Intel cooks up chip fest

Intel will reveal details of its forthcoming mobile Banias and 3.0GHz Pentium 4 processors and will tout plans for sophisticated communications devices at its semi-annual Developer Forum conference, which begins Sept. 9 in San Jose, Calif.

The architecture of the Banias chip, scheduled for release in the first half of next year, will be revealed during keynotes from Paul Otellini, president and COO of Santa Clara, Calif.-based Intel, and Anand Chandrasekher, vice president and general manager of Intel's mobile platforms group, on Monday, Sept. 9, and Tuesday, Sept. 10, respectively.

"Banias is the first time we've developed an architecture from the ground up," said Frank Spindler, vice president of the Intel corporate technology group.

Ron Smith, senior vice president and general manager of the wireless communications and computing group, will discuss new the capabilities of its XScale processors, which are based on a core from ARM Ltd. The XScale was introduced in February and is found in products such as Hewlett-Packard Co.'s iPaq PDA.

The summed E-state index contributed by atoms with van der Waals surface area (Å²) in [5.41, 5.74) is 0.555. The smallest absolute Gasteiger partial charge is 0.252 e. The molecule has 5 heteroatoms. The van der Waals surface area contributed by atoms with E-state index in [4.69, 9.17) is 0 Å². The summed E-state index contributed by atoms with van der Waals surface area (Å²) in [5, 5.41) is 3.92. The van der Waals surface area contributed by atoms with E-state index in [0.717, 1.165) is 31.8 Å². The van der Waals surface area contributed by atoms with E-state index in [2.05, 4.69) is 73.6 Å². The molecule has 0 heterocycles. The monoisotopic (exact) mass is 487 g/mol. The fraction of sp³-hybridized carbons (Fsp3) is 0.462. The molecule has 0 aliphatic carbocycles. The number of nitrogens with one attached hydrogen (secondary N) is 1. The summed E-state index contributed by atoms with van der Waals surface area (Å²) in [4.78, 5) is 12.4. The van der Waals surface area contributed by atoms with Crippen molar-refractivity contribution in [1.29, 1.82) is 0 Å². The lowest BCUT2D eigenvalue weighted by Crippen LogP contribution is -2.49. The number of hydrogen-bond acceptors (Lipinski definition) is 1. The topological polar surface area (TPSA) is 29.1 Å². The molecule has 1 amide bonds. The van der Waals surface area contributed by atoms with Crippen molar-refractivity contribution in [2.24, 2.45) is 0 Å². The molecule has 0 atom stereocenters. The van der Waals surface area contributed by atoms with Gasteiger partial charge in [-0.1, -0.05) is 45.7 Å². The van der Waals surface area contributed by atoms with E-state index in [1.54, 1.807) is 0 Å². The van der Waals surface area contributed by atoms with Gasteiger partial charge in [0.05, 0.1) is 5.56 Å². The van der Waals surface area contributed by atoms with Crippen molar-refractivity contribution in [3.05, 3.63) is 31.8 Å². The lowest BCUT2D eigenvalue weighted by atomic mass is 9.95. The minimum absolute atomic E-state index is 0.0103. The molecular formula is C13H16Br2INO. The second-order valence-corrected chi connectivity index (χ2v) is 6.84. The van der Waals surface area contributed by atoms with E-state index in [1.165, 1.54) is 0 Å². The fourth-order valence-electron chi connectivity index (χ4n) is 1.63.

The convergence of communications and computing will be the focus of Wednesday's events.

Computers and communications devices such as cell phones are converging, Intel officials stressed. "Those are becoming more indistinguishable," Intel's Spindler said.

"Increasingly, the technologies that are appropriate for one industry are moving to the other industry," added Anthony Ambrose, director of the Intel communications group.

Mike Fister, senior vice president and general manager of the enterprise platform group, and Sean Maloney, executive vice president and general manager of the Intel communications group, will address the crowd at the conference on ways to access information stored on corporate networks and the Internet using new technology.

The last day of the show will consist of a keynote from Patrick Gelsinger, vice president and chief technology officer of the corporate technology group, and Sunlin Chou, senior vice president and general manager of the technology and manufacturing group.

Gelsinger and Chou will discuss the future of Moore's Law, the law developed by Intel's co-founder Gordon Moore that states the number of transistors on a chip will double every couple of years. Sunlin also plans to discuss Intel's 90-nanometer process technology.

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